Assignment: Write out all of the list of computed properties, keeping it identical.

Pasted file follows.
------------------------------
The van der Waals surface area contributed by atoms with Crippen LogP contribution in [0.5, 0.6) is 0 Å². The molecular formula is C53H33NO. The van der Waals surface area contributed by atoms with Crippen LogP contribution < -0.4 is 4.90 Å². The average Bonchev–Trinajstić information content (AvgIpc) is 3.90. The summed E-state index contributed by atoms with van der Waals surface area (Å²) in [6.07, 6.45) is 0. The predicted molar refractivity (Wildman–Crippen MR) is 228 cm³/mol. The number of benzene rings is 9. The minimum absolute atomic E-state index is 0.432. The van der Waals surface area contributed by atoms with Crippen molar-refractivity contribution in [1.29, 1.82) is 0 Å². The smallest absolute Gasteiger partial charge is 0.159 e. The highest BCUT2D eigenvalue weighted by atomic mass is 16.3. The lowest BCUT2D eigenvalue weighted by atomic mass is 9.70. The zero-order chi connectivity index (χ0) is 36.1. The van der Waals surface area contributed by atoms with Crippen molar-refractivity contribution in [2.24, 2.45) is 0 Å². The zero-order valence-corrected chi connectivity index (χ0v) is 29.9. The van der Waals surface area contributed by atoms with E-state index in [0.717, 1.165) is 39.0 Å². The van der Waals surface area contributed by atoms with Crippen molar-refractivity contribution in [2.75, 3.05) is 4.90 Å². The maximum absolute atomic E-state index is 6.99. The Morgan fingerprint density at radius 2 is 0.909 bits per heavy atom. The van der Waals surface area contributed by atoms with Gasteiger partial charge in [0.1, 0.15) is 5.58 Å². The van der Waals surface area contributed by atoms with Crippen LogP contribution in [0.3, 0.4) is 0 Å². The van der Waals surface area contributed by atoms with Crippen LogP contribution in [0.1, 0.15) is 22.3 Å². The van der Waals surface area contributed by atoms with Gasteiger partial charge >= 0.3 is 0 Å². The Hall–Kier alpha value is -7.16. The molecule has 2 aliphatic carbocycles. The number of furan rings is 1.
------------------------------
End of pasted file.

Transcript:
The van der Waals surface area contributed by atoms with Crippen LogP contribution in [0.5, 0.6) is 0 Å². The molecular formula is C53H33NO. The van der Waals surface area contributed by atoms with Crippen LogP contribution < -0.4 is 4.90 Å². The average Bonchev–Trinajstić information content (AvgIpc) is 3.90. The summed E-state index contributed by atoms with van der Waals surface area (Å²) in [6.07, 6.45) is 0. The predicted molar refractivity (Wildman–Crippen MR) is 228 cm³/mol. The number of benzene rings is 9. The minimum absolute atomic E-state index is 0.432. The van der Waals surface area contributed by atoms with Crippen molar-refractivity contribution in [1.29, 1.82) is 0 Å². The smallest absolute Gasteiger partial charge is 0.159 e. The highest BCUT2D eigenvalue weighted by atomic mass is 16.3. The lowest BCUT2D eigenvalue weighted by atomic mass is 9.70. The zero-order chi connectivity index (χ0) is 36.1. The van der Waals surface area contributed by atoms with Crippen molar-refractivity contribution in [2.24, 2.45) is 0 Å². The zero-order valence-corrected chi connectivity index (χ0v) is 29.9. The van der Waals surface area contributed by atoms with E-state index in [0.717, 1.165) is 39.0 Å². The van der Waals surface area contributed by atoms with Crippen molar-refractivity contribution in [2.75, 3.05) is 4.90 Å². The maximum absolute atomic E-state index is 6.99. The Morgan fingerprint density at radius 2 is 0.909 bits per heavy atom. The van der Waals surface area contributed by atoms with Gasteiger partial charge in [0.1, 0.15) is 5.58 Å². The van der Waals surface area contributed by atoms with Crippen LogP contribution in [0.3, 0.4) is 0 Å². The van der Waals surface area contributed by atoms with Crippen LogP contribution in [0.1, 0.15) is 22.3 Å². The van der Waals surface area contributed by atoms with Gasteiger partial charge >= 0.3 is 0 Å². The Hall–Kier alpha value is -7.16. The molecule has 2 aliphatic carbocycles. The number of furan rings is 1.